We found one restaurant we liked, and did the obligatory visit to Shamanka Rock. There, we climbed into a little whole closed off from the wind and had a great picnic before the wind passed allowing us to take in the view at the top of the rock.


Sharman Rock Selfie

One other task we had to complete was swimming in Lake Baikal. This was not going to be easy having seen ice remaining on the lake when we arrived. It was going to be cold. But we just couldn’t turn down the opportunity of living an extra five years (so legend says) by completely submerging ourselves. It was cold, but we did it because we are tough kiwis and quickly returned to normal duties on our last day in town.

What To Do On Olkhon Island


Cairn building, real life tetris

I would highly recommend doing a bike trip across to the other coast. Not everyone would enjoy the full loop we did (I

Epic Mountain Biking

Picnic with uninvited guests

Picnic with uninvited guests

One day we hired mountain bikes for 400 rubles and set out on a mission to get to the other coast line. Using maps.me we followed a track and struggled mightily up the hills. It was a lot tougher than I expected. After another not so pleasant picnic with rain and wind as uninvited guests again Robyn and Holly decided enough was enough and headed back. Leeza and I were determined to make it to the other coast. Post picnic the ride was fairly cruisy. We found an old hut people probably sleep in from time to time and soon enough were greeted with a wicked view.

The deserted East coast of olkhon Island

The deserted East coast of Olkhon Island

We hung around for 30 minutes or so, built a cairn and then made our way back home; we saw no one else all day. Coming home was epic, the hills we slogged earlier allowing us zoom back to Khuzir.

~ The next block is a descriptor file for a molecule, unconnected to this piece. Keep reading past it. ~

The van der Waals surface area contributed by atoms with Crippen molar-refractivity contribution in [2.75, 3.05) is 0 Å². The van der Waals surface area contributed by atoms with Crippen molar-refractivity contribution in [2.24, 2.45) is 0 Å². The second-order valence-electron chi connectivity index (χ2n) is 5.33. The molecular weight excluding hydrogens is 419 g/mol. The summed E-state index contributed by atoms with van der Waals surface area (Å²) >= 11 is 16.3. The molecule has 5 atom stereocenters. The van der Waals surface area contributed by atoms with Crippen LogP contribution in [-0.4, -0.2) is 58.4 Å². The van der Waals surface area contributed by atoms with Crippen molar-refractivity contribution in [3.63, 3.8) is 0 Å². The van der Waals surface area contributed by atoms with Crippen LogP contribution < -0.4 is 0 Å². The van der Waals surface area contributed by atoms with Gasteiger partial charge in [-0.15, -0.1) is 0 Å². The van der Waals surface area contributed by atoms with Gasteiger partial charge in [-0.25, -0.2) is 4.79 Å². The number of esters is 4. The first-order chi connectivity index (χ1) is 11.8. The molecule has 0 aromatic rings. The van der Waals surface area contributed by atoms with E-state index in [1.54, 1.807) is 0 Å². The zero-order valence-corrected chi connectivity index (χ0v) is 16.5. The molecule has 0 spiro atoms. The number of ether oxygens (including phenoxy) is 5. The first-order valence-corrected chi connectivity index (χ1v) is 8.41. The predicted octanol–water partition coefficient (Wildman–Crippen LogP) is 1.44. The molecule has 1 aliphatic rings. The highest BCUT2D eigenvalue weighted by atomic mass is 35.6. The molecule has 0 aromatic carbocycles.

Biking on Olkhon Island

Biking to the other coast on Olkhon Island

hated it at the time) but it was fun type level three where you don’t enjoy the process in the moment but afterwards you are like ‘OMG that shit was sooo epic’ or ‘Wholly fuck I’m exhausted but it was so worth it’. Yea, that kinda fun.

Guided Coastal Tour


View from the thriving town


The other activity we did was a guided coastal tour. I think we paid 800 rubles (booked at Nikita’s the previous day) and were joined in the Russian army van with six others. I was reluctant to do the tour such is my dislike to follow a fixed schedule but would have been jealous of the others had I not gone. We stopped off at eight points along the coastline and saw some stunning views. The few people who live life in Russia out here are really isolated, the road barely existing in parts and there was only a few houses bunched together in the ‘villages’. If you do go to Olkhon Island, you probably should get involved in this (ideally you get a perfect day like we did) and there really isn’t a lot to do. The included lunch was really good too, vegetable soup and bread, yum yum!

Nice Olkhon Island View

Nice Olkhon Island Coastal View

Olkhon Island Rocky Terrain

Olkhon Island Rocky Terrain

Views, glorious views

Views, glorious views

Overall Olkhon Island Thoughts

Yay and nay. The bike ride was the highlight for me and seeing the views on the tour was cool too but the town Khuzhir was pretty boring and I think two nights would be my ideal length of stay (we stayed four). I was glad when we were back in the mini van to head back to Irkutsk but am very glad I got to experience life in Siberia.

One of the island neighbourhoods

One of the island neighbourhoods

How To Get To Olkhon Island

If you hire a car, you can drive straight to the ferry which runs every 30 minutes or so in the summer or drive over the ice in the winter. If you have no transport, head to the Irkutsk bus station and across the road you will see a mini van with a large yellow sign saying Olkhon Island. They leave twice a day and cost 800 rubles per person. If you have any trouble, head to the i-Site, they are incredibly helpful.